A rash of hate crimes plaguing Jewish Brooklynites continued with a pair of anti-Semitic assaults around the New Year, leading police to arrest a 24-year-old woman as investigators seek two additional suspects.
The 22-year-old Hasidic victim told police that the suspect — along with another individual — shouted anti-Semitic slurs at him near Broadway and Gerry Street shortly after noon, before snatching his cellphone, throwing it to the ground, and punching him in the throat, according to police.
Cops caught up with the suspects shortly afterward and charged the 24-year-old with felony assault and criminal mischief, but released her 34-year-old accomplice without charges, according to a Police Department spokeswoman.
The suspect is expected to be arraigned before Kings County Supreme Court Thursday night, according to Oren Yaniv, a spokesman for District Attorney Eric Gonzalez’s office — who could not immediately confirm whether they will charge the suspect with a hate crime.
The attack comes less than 24 hours after two knife-wielding men assaulted a Jewish teen on a bus in Sheepshead Bay.
The 15-year-old boy told cops that the bigots snatched his headphones while shouting anti-Semitic slurs at Avenue U and E. 16th Street around 4:30 pm on New Years Eve, before hightailing it out of the bus near Kings Plaza.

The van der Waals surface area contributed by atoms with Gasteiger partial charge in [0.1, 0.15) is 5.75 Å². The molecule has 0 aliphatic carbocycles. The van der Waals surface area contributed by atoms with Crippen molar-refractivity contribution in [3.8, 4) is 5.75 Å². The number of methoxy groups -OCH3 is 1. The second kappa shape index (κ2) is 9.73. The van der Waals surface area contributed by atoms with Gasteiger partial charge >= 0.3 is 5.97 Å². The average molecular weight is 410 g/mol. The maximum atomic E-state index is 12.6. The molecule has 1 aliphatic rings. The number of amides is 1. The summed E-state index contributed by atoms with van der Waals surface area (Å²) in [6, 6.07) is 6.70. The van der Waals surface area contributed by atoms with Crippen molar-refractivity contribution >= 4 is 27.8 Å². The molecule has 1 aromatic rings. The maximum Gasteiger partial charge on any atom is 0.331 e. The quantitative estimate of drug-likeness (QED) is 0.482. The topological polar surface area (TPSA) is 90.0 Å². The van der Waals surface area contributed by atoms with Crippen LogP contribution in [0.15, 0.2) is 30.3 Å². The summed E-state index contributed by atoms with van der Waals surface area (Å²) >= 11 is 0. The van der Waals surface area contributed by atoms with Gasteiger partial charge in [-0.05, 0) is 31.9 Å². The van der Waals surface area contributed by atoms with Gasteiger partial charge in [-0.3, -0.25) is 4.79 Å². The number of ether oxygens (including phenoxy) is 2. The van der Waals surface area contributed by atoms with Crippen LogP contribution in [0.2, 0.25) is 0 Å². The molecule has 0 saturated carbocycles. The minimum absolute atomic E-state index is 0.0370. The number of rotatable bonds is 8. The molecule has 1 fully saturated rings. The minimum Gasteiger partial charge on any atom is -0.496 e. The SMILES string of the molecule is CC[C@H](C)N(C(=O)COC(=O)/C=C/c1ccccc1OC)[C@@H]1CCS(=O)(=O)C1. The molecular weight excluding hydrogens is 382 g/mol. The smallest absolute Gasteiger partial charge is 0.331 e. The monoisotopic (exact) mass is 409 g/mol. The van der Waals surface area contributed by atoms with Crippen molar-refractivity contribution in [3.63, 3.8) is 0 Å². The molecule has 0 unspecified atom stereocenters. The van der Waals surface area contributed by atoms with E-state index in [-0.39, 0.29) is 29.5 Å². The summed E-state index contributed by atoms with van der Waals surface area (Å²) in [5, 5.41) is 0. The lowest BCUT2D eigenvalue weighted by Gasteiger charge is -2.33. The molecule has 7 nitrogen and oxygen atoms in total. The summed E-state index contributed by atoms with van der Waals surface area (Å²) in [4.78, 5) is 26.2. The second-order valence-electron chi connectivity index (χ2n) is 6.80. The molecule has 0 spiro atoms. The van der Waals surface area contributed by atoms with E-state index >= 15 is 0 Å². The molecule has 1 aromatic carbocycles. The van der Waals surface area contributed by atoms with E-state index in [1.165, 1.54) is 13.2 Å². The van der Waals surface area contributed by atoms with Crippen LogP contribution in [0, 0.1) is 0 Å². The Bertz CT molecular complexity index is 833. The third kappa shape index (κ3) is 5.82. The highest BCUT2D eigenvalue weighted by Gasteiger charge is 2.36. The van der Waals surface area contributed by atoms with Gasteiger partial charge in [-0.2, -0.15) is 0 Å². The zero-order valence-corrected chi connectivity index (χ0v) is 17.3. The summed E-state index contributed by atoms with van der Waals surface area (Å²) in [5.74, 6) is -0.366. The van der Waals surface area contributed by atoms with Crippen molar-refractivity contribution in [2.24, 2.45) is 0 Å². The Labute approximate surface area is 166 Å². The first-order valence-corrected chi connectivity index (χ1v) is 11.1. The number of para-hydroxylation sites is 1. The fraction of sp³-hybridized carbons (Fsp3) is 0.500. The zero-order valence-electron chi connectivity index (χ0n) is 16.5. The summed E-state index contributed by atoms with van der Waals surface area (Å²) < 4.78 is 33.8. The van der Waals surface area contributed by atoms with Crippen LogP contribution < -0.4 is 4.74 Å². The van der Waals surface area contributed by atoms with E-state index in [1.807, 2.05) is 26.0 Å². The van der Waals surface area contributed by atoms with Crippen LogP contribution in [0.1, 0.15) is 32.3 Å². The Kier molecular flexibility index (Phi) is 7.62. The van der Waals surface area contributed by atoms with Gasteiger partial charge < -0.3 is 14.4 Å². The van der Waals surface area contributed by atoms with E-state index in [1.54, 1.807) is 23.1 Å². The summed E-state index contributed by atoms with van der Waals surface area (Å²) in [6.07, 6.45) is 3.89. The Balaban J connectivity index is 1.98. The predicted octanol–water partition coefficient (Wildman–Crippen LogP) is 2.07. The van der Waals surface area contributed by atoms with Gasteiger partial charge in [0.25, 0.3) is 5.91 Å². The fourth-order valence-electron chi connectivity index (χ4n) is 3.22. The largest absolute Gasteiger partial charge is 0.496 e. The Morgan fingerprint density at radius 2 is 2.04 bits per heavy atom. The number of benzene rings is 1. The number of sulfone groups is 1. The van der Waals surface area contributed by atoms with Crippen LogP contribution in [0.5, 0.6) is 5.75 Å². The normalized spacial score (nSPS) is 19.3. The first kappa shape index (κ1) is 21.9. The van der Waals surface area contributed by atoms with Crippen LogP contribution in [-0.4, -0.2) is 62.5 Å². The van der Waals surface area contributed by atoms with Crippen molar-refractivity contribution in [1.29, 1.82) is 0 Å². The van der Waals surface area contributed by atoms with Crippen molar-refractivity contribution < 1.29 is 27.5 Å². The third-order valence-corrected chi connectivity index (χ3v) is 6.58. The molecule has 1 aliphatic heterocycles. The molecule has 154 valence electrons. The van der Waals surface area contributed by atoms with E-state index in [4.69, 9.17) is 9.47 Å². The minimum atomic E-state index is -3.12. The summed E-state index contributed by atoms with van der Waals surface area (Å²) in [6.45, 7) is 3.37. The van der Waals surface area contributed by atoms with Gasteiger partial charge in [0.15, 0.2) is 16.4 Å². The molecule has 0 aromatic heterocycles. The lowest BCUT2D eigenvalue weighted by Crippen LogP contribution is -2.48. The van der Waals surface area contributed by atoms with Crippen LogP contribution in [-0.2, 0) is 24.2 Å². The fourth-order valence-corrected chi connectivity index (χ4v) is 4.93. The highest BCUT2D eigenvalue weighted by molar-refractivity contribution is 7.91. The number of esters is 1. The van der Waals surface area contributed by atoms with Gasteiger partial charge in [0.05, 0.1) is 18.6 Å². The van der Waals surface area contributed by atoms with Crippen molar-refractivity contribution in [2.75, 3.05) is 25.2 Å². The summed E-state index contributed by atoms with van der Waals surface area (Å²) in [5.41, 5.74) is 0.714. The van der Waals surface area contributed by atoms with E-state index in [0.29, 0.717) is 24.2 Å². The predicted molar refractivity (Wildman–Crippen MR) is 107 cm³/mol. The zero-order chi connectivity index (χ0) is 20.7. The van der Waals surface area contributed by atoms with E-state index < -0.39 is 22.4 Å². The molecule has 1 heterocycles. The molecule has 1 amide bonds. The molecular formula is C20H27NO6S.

The perps also reportedly took off the boy’s yarmulke, according to the New York Post.
The Police Department’s Hate Crimes Task force is investigating the attack, and cops are still looking for the two men, according to a spokeswoman
The New Years incidents follow a series of anti-Semitic attacks across the borough during Hanukkah, which drew widespread condemnation from elected officials scrambling for ways to address the sudden gluttony of hate crimes.
Both Mayor Bill de Blasio and Governor Andrew Cuomo have directed more city and state police to patrol Jewish enclaves — and the state’s chief executive paid a visit to Williamsburg’s Hasidic community on Jan. 1 as a show of solidarity.
“Everybody feels very upset and disturbed about what happened and everybody stands in solidarity with you,” said Gov. Cuomo. “So I’m here today, not just for me, I’m here representing all the people of the State of New York who want to say they’re sorry about the tragedy and they stand with you in total solidarity and love, because that’s what we are.”
But a cadre of local elected officials representing Orthodox neighborhoods said that wasn’t enough, demanding in a letter mailed on Sunday that Cuomo also direct federal help from the New York National Guard to protect the religious areas.